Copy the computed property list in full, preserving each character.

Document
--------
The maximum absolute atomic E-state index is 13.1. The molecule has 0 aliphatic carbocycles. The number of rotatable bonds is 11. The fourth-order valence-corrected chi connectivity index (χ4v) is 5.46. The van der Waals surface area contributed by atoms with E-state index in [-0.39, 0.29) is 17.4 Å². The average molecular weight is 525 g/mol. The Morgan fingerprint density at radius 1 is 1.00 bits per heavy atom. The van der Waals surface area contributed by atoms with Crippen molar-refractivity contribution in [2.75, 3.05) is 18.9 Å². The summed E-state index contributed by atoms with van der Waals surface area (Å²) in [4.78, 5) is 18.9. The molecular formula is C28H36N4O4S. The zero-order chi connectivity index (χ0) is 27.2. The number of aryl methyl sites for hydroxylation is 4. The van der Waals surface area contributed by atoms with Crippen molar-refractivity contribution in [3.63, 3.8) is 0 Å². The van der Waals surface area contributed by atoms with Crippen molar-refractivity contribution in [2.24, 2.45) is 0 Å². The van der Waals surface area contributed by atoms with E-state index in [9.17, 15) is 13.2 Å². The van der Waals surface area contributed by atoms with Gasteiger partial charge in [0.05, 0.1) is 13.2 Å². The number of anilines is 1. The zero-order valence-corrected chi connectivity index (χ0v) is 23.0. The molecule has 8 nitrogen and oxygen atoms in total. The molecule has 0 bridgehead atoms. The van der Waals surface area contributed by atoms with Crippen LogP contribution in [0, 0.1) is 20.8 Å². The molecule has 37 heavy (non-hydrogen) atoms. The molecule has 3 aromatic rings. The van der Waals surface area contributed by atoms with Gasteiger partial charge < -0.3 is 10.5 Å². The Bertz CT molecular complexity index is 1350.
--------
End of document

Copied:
The maximum absolute atomic E-state index is 13.1. The molecule has 0 aliphatic carbocycles. The number of rotatable bonds is 11. The fourth-order valence-corrected chi connectivity index (χ4v) is 5.46. The van der Waals surface area contributed by atoms with E-state index in [-0.39, 0.29) is 17.4 Å². The average molecular weight is 525 g/mol. The Morgan fingerprint density at radius 1 is 1.00 bits per heavy atom. The van der Waals surface area contributed by atoms with Crippen molar-refractivity contribution in [2.75, 3.05) is 18.9 Å². The summed E-state index contributed by atoms with van der Waals surface area (Å²) in [4.78, 5) is 18.9. The molecular formula is C28H36N4O4S. The zero-order chi connectivity index (χ0) is 27.2. The number of aryl methyl sites for hydroxylation is 4. The van der Waals surface area contributed by atoms with Crippen molar-refractivity contribution in [3.63, 3.8) is 0 Å². The van der Waals surface area contributed by atoms with Crippen molar-refractivity contribution in [2.24, 2.45) is 0 Å². The van der Waals surface area contributed by atoms with E-state index in [9.17, 15) is 13.2 Å². The van der Waals surface area contributed by atoms with Gasteiger partial charge in [0.05, 0.1) is 13.2 Å². The number of anilines is 1. The zero-order valence-corrected chi connectivity index (χ0v) is 23.0. The molecule has 8 nitrogen and oxygen atoms in total. The molecule has 0 bridgehead atoms. The van der Waals surface area contributed by atoms with Crippen LogP contribution in [0, 0.1) is 20.8 Å². The molecule has 37 heavy (non-hydrogen) atoms. The molecule has 3 aromatic rings. The van der Waals surface area contributed by atoms with Gasteiger partial charge < -0.3 is 10.5 Å². The Bertz CT molecular complexity index is 1350.